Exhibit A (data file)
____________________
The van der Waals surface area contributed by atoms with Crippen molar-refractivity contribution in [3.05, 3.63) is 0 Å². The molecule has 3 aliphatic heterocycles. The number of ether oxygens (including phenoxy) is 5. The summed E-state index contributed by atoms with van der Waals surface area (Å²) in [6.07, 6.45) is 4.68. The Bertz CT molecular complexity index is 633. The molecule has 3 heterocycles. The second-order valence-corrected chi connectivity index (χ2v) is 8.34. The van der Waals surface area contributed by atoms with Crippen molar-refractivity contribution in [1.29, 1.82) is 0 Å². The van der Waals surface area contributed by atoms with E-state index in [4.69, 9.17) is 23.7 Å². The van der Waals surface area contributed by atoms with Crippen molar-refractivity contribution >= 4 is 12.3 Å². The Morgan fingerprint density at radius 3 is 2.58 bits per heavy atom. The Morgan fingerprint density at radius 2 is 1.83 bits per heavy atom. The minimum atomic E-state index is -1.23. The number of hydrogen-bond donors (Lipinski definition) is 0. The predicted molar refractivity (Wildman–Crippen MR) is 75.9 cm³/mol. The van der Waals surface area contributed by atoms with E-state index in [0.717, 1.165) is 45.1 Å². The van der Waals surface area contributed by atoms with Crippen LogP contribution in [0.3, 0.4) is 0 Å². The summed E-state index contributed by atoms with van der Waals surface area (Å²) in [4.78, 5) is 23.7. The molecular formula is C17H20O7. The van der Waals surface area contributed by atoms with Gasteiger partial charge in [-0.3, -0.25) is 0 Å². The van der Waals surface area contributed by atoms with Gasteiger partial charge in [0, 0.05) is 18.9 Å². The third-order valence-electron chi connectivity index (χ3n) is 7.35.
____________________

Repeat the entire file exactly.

The van der Waals surface area contributed by atoms with Crippen molar-refractivity contribution in [3.05, 3.63) is 0 Å². The molecule has 3 aliphatic heterocycles. The number of ether oxygens (including phenoxy) is 5. The summed E-state index contributed by atoms with van der Waals surface area (Å²) in [6.07, 6.45) is 4.68. The Bertz CT molecular complexity index is 633. The molecule has 3 heterocycles. The second-order valence-corrected chi connectivity index (χ2v) is 8.34. The van der Waals surface area contributed by atoms with Crippen molar-refractivity contribution in [1.29, 1.82) is 0 Å². The van der Waals surface area contributed by atoms with E-state index in [4.69, 9.17) is 23.7 Å². The van der Waals surface area contributed by atoms with Crippen molar-refractivity contribution >= 4 is 12.3 Å². The Morgan fingerprint density at radius 3 is 2.58 bits per heavy atom. The Morgan fingerprint density at radius 2 is 1.83 bits per heavy atom. The minimum atomic E-state index is -1.23. The number of hydrogen-bond donors (Lipinski definition) is 0. The predicted molar refractivity (Wildman–Crippen MR) is 75.9 cm³/mol. The van der Waals surface area contributed by atoms with E-state index in [0.717, 1.165) is 45.1 Å². The van der Waals surface area contributed by atoms with Crippen LogP contribution in [0.3, 0.4) is 0 Å². The summed E-state index contributed by atoms with van der Waals surface area (Å²) in [4.78, 5) is 23.7. The molecular formula is C17H20O7. The van der Waals surface area contributed by atoms with Gasteiger partial charge in [-0.3, -0.25) is 0 Å². The van der Waals surface area contributed by atoms with Gasteiger partial charge in [0, 0.05) is 18.9 Å². The third-order valence-electron chi connectivity index (χ3n) is 7.35.